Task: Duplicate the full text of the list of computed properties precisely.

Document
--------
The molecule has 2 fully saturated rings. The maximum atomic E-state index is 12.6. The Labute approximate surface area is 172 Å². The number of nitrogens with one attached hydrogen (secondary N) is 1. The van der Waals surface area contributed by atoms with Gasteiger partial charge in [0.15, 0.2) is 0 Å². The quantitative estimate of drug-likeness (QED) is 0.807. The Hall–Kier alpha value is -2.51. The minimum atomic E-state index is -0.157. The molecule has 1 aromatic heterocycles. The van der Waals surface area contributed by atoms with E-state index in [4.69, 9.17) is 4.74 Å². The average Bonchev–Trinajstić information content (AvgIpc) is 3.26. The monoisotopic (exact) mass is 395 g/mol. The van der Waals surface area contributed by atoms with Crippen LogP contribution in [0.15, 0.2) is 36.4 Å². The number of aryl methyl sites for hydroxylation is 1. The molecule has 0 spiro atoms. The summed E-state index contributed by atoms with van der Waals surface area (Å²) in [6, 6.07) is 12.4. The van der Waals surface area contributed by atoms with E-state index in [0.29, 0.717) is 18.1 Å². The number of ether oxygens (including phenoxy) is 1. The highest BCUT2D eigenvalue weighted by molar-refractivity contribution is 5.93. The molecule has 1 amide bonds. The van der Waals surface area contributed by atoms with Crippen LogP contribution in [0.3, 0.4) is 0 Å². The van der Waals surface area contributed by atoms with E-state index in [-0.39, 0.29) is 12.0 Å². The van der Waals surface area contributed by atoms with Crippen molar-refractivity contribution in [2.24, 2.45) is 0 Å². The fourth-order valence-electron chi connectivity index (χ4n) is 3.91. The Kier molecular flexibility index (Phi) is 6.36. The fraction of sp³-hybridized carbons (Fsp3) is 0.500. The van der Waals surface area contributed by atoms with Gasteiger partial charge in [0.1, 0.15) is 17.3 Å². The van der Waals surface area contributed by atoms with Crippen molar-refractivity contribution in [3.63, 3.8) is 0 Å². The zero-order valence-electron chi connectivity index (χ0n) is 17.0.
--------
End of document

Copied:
The molecule has 2 fully saturated rings. The maximum atomic E-state index is 12.6. The Labute approximate surface area is 172 Å². The number of nitrogens with one attached hydrogen (secondary N) is 1. The van der Waals surface area contributed by atoms with Gasteiger partial charge in [0.15, 0.2) is 0 Å². The quantitative estimate of drug-likeness (QED) is 0.807. The Hall–Kier alpha value is -2.51. The minimum atomic E-state index is -0.157. The molecule has 1 aromatic heterocycles. The van der Waals surface area contributed by atoms with E-state index in [4.69, 9.17) is 4.74 Å². The average Bonchev–Trinajstić information content (AvgIpc) is 3.26. The monoisotopic (exact) mass is 395 g/mol. The van der Waals surface area contributed by atoms with Crippen LogP contribution in [0.15, 0.2) is 36.4 Å². The number of aryl methyl sites for hydroxylation is 1. The molecule has 0 spiro atoms. The summed E-state index contributed by atoms with van der Waals surface area (Å²) in [6, 6.07) is 12.4. The van der Waals surface area contributed by atoms with E-state index in [0.29, 0.717) is 18.1 Å². The number of ether oxygens (including phenoxy) is 1. The highest BCUT2D eigenvalue weighted by molar-refractivity contribution is 5.93. The molecule has 1 amide bonds. The van der Waals surface area contributed by atoms with Crippen LogP contribution in [0.3, 0.4) is 0 Å². The van der Waals surface area contributed by atoms with E-state index in [-0.39, 0.29) is 12.0 Å². The van der Waals surface area contributed by atoms with Crippen molar-refractivity contribution in [2.24, 2.45) is 0 Å². The fourth-order valence-electron chi connectivity index (χ4n) is 3.91. The Kier molecular flexibility index (Phi) is 6.36. The fraction of sp³-hybridized carbons (Fsp3) is 0.500. The van der Waals surface area contributed by atoms with Gasteiger partial charge in [0.1, 0.15) is 17.3 Å². The van der Waals surface area contributed by atoms with Crippen molar-refractivity contribution in [3.63, 3.8) is 0 Å². The zero-order valence-electron chi connectivity index (χ0n) is 17.0.